James H. Fowler
November 14, 2013
The Power of Friends in Big Data
In the past decade a number of platforms have sprung up online that allow us to collect massive amounts of interaction data, and recent work shows that online interactions can be used to predict face-to-face relationships. In other words, these digital footprints allow us to identify friends. In this talk I will describe research that shows four ways we can use friends in big data settings to improve our power to predict and shape behavior.
1) Friends as data. We tend to be friends with similar others, meaning we can use our data from friends to predict things about us.
2) Friends as motivators. We also tend to influence our friends, and sometimes we need social support or reinforcement from others to initiate or maintain a positive behavior change.
3) Friends as multipliers. Even if the amount of influence is small per person, the exponential nature of networks means targeted interventions may have a bigger total effect on the friends of targets than the targets themselves.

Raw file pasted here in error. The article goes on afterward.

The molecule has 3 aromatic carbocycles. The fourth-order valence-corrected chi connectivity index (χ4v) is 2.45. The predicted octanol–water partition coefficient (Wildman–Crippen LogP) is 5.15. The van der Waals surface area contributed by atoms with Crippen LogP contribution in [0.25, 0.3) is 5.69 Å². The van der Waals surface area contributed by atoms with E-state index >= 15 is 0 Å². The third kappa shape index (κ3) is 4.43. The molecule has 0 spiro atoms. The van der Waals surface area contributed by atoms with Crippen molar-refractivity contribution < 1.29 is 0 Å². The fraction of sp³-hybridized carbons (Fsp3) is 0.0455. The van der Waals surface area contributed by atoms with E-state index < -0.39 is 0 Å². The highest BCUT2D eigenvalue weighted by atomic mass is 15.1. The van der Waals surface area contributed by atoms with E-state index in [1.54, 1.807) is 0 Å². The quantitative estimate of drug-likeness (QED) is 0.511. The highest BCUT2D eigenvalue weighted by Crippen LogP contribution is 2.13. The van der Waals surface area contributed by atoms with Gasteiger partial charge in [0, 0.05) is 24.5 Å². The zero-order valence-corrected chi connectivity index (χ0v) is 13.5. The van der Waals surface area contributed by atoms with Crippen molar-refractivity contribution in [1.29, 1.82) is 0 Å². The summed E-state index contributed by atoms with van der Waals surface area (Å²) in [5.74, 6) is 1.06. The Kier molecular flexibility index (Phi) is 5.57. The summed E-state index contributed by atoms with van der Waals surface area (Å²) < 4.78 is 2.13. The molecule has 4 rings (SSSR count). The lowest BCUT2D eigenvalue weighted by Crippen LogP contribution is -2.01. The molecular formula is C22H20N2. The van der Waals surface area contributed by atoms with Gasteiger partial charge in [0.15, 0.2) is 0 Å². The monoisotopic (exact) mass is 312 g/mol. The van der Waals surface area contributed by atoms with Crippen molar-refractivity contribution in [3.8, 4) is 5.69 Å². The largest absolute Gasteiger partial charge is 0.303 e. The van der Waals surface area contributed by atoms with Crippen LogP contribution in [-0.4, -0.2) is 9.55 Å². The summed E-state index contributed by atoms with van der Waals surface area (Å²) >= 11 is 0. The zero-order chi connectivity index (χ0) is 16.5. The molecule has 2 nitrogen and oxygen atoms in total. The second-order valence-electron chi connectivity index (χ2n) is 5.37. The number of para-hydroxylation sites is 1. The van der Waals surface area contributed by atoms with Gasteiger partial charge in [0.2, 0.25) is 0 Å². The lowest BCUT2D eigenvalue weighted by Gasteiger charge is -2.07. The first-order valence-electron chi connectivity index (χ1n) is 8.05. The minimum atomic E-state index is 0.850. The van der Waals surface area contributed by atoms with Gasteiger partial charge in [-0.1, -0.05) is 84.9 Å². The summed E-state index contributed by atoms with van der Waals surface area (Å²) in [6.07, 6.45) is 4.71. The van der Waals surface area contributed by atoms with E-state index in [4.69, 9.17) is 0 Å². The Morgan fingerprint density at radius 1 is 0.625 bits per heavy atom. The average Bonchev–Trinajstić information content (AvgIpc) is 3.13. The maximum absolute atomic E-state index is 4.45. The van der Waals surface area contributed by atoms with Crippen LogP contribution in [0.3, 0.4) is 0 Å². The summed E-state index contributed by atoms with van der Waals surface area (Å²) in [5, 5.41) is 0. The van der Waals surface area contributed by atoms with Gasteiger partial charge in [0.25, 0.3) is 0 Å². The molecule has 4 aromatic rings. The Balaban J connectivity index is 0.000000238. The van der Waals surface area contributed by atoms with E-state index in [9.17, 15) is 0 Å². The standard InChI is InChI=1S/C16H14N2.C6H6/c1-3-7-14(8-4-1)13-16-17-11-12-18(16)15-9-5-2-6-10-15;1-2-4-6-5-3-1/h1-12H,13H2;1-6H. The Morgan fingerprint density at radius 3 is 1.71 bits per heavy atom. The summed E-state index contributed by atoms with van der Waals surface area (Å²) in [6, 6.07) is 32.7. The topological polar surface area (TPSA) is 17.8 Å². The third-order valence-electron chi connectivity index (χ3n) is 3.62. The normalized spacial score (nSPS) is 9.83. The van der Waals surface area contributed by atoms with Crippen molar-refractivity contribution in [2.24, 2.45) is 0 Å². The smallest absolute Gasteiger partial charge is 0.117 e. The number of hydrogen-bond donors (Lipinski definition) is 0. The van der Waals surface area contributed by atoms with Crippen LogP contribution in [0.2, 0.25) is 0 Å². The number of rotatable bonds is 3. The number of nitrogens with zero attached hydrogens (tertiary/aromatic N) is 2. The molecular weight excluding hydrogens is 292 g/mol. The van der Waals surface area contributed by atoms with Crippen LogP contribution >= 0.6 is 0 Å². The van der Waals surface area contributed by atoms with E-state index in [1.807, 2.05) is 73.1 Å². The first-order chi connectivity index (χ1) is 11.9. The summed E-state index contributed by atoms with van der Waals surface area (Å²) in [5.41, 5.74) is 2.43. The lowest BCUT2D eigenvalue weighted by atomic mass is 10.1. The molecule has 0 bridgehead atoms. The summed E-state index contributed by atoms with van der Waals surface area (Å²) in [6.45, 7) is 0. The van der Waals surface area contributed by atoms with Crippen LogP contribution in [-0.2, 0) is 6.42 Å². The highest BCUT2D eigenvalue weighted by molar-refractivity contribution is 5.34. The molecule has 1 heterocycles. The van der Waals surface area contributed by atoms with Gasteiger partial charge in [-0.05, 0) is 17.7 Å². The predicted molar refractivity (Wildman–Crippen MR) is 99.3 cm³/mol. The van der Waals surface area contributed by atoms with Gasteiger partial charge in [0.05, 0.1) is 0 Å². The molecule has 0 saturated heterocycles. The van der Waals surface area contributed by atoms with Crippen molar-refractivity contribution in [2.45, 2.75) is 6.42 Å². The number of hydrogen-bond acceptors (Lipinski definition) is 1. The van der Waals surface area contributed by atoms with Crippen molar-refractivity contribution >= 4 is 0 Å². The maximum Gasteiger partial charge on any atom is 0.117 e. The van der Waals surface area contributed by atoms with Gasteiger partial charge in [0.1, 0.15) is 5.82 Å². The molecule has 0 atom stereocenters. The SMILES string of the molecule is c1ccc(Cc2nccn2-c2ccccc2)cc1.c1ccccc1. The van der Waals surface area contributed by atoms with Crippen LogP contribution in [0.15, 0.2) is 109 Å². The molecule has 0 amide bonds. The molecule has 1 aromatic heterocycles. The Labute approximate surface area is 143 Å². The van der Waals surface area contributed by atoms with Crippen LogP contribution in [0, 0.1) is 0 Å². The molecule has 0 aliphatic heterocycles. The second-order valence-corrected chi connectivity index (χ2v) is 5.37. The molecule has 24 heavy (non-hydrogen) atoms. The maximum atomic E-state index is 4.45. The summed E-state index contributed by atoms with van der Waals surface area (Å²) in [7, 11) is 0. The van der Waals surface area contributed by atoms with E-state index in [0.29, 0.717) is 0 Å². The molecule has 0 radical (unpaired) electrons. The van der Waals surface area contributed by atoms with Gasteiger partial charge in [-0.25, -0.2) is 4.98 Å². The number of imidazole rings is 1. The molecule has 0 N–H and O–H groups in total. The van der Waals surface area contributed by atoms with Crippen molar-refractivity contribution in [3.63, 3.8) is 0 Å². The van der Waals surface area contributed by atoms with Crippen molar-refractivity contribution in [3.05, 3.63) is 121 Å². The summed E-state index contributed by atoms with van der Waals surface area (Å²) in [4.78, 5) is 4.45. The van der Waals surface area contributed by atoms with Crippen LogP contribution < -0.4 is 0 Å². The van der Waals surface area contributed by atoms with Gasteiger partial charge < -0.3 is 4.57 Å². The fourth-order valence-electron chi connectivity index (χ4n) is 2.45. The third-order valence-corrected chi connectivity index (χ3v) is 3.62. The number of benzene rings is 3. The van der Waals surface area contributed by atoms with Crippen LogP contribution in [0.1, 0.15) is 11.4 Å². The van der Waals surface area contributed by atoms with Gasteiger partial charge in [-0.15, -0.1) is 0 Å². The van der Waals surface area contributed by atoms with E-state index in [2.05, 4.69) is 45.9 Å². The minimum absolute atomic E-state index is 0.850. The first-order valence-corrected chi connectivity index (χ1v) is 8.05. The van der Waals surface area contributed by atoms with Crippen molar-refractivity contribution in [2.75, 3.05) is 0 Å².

4) Friends as future-tellers. A mathematical property of networks called the friendship paradox suggests that our friends tend to be more connected than we are. As a result, they are a good source of information about what will soon be flowing through the network as a whole.
James H. Fowler earned a PhD from Harvard in 2003 and is currently Professor of Medical Genetics and Political Science at the University of California, San Diego. His work lies at the intersection of the natural and social sciences, with a focus on social networks, behavior, evolution, politics, genetics, and big data.
James was recently named a Fellow of the John Simon Guggenheim Foundation, one of Foreign Policy’s Top 100 Global Thinkers, TechCrunch’s Top 20 Most Innovative People in Democracy, and Most Original Thinker of the year by The McLaughlin Group. He has also appeared on The Colbert Report.
His research has been featured in numerous best-of lists including New York Times Magazine’s Year in Ideas, Time’s Year in Medicine, Discover Magazine’s Year in Science, and Harvard Business Review’s Breakthrough Business Ideas.
Together with Nicholas Christakis, James wrote a book on social networks for a general audience called Connected. Winner of a Books for a Better Life Award, it has been translated into twenty languages, named an Editor’s Choice by the New York Times Book Review, and featured in Wired, Oprah’s Reading Guide, Business Week’s Best Books of the Year, and a cover story in New York Times Magazine.